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Here we'll explore the nexus of legal rulings, Capitol Hill policy-making, technical standards development, and technological innovation that creates -- and will recreate -- the networked world as we know it. Among the topics we'll touch on: intellectual property conflicts, technical architecture and innovation, the evolution of copyright, private vs. public interests in Net policy-making, lobbying and the law, and more.

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October 3, 2005

Music (Download) Money Muddle

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Posted by Alan Wexelblat

A story in the Reg shows just how muddled up the thinking is around downloaded music and pricing.

Apparently, the standard (ie iTunes) price for a single in the UK is 79p. Out of this, performers get 4.5p. Now the Music Managers Forum, a trade body of artists' representatives, are upset. Why are they upset? Let's see.

This rate is half what artists were getting from CD singles (physical). Has anyone informed these people that the Cartel has been working to kill off the CD single since... oh, 1997 or so? I wouldn't be the first to suggest that the death of this format was a major spur to the upswing in music trading that happened around that time. So if you're making less money now than on a dead format that is iTunes' problem precisely how?

Also, "an artist needs to sell in excess of 1.5m units before they can show a profit." Well, let's see. Who was it put the artists into this forced indentiture where they have to pay up front for production time, tour costs, etc? That would once again be the Cartel. Last time I looked, iTunes wasn't dictating the terms of artists' contracts.

Jazz Summers, MMF chairman further complains that recording companies had been "caught with their pants down" by the legal download services. Hello? What universe do you live in? Caught with their pants down, five years after Napster blew their business model to smithereens? Three years after miserable failures on the part of various Cartel-sponsored and -approved download services? If anyone was caught with his pants down in that situation he's incompetent and should join Michael Brown on the unemployment line for clueless gits.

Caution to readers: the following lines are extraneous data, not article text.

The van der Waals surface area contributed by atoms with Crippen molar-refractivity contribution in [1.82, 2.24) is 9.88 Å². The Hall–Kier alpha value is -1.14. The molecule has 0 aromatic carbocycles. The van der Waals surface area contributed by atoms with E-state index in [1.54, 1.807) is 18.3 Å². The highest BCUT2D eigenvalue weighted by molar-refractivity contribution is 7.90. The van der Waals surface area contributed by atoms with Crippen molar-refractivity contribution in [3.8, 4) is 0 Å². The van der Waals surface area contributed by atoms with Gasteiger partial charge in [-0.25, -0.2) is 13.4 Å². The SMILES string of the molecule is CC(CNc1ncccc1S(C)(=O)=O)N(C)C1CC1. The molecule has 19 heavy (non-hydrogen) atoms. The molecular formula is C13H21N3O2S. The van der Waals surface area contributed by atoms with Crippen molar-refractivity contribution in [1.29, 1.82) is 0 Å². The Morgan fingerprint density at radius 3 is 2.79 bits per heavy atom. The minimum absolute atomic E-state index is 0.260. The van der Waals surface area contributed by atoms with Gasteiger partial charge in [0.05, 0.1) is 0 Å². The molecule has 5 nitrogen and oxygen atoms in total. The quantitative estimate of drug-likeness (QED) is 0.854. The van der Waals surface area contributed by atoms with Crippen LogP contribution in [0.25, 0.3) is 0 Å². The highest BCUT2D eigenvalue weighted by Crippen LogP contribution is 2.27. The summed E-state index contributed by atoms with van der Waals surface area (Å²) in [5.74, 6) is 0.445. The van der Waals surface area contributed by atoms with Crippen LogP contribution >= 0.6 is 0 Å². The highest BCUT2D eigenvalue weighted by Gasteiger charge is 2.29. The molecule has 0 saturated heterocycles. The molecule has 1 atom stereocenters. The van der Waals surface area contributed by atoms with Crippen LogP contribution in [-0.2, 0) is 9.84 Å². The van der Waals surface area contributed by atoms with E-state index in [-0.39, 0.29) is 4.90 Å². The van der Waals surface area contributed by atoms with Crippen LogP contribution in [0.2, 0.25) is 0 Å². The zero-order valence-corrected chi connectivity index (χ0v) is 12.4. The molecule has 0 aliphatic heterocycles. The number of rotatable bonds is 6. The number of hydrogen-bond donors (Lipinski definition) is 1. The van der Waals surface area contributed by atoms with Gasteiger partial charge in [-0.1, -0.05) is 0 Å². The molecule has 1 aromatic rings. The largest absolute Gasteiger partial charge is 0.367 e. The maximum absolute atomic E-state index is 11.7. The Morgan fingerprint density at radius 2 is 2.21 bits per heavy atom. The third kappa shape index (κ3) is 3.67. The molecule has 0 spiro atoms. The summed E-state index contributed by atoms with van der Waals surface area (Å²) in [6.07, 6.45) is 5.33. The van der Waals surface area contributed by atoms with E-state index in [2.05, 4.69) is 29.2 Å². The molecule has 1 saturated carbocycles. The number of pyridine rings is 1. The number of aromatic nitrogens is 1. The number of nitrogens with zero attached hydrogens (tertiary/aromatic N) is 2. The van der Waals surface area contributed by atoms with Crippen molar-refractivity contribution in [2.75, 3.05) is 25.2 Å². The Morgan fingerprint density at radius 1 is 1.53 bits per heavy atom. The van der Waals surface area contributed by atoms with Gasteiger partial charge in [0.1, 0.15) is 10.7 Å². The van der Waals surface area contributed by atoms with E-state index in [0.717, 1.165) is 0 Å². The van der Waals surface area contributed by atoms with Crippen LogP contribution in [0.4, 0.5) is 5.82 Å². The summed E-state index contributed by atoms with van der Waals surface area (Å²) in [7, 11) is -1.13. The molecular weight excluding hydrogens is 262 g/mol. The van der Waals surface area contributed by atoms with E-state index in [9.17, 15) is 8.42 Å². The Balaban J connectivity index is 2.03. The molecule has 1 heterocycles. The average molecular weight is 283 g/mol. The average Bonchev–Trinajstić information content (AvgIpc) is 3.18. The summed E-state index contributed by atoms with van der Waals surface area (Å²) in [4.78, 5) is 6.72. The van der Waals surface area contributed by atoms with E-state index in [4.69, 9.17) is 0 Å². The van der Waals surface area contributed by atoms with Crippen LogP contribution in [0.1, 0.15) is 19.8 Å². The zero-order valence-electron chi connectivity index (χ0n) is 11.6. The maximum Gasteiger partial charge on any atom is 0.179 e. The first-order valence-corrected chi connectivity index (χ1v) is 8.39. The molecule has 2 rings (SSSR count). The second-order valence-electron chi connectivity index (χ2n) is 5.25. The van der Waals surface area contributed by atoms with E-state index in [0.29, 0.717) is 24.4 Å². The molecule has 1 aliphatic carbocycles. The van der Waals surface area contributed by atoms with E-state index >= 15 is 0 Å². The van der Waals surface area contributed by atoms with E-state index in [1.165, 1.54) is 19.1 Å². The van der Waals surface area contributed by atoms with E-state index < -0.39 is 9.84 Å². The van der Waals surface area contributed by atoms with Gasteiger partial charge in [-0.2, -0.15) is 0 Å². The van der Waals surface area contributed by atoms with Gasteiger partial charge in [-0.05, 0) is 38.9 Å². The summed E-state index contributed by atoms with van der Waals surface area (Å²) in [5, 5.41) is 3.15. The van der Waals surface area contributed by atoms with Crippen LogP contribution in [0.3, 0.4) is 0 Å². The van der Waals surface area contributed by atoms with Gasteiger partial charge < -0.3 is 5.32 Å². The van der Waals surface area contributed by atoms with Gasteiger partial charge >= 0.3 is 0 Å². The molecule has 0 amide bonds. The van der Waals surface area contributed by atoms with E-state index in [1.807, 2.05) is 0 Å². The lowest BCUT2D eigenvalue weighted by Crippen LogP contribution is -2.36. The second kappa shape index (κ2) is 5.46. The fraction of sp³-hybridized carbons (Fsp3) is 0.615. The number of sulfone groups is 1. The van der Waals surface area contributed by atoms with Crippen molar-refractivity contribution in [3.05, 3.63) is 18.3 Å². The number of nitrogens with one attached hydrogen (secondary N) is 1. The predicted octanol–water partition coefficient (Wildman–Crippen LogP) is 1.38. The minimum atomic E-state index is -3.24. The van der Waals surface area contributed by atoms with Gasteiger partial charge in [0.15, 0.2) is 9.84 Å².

Comments (5) + TrackBacks (0) | Category: IP Markets and Monopolies


COMMENTS

1. D.Wallener on October 3, 2005 4:24 PM writes...

The reality is that Apple is now part and parcel of The Cartel.

Permalink to Comment

2. Dr. wex on October 3, 2005 4:50 PM writes...

I fully agree. I made this point in
http://www.corante.com/copyfight/archives/2005/09/21/tempest_in_a_tunepot.php
and other authors in this blog have made similar points in terms of Apple's sellout to the hardware-DRM side.

Permalink to Comment

3. Crosbie Fitch on October 6, 2005 12:31 PM writes...

If the artist had a web site where they could sell their release for £1 to each member of their fan base, and keep the lion's share, say 85%, they'd get paid handsomely for an online audience of just 100,000, i.e. £85,000.

Moreover, the artist can release their tune with a copyleft license.

Permalink to Comment

4. Dr. wex on October 6, 2005 3:26 PM writes...

The problem is that artists generally _can't_ do this because they don't own their own music. Their contractual masters own the music and control the means and costs of distribution. The cases where you see artists doing this it's music that they've retained, wrested, or won back control over.

Permalink to Comment

5. Roy Williams on October 8, 2005 12:45 PM writes...

The point is that one needs a LICENCE from a copyright authority before one can legally offer downloads. These licences are NOT FREE. Typically, in the UK, one would need thousands of downloads merely to pay for it! Then there's the necesary webspace to store it all. And all this while you're on tour in Australia! Forget it. The 'revolution' of artist's inspired music for sale BY the artist will NEVER happen. The true problem here is what happens to the money paid for the licences, and what happens to the additional money paid when this licence 'advance fee' is exceeded..... Oh yeah - Apple has an interest in the preservation of copyright, too. They ain't gonna rock the boat....

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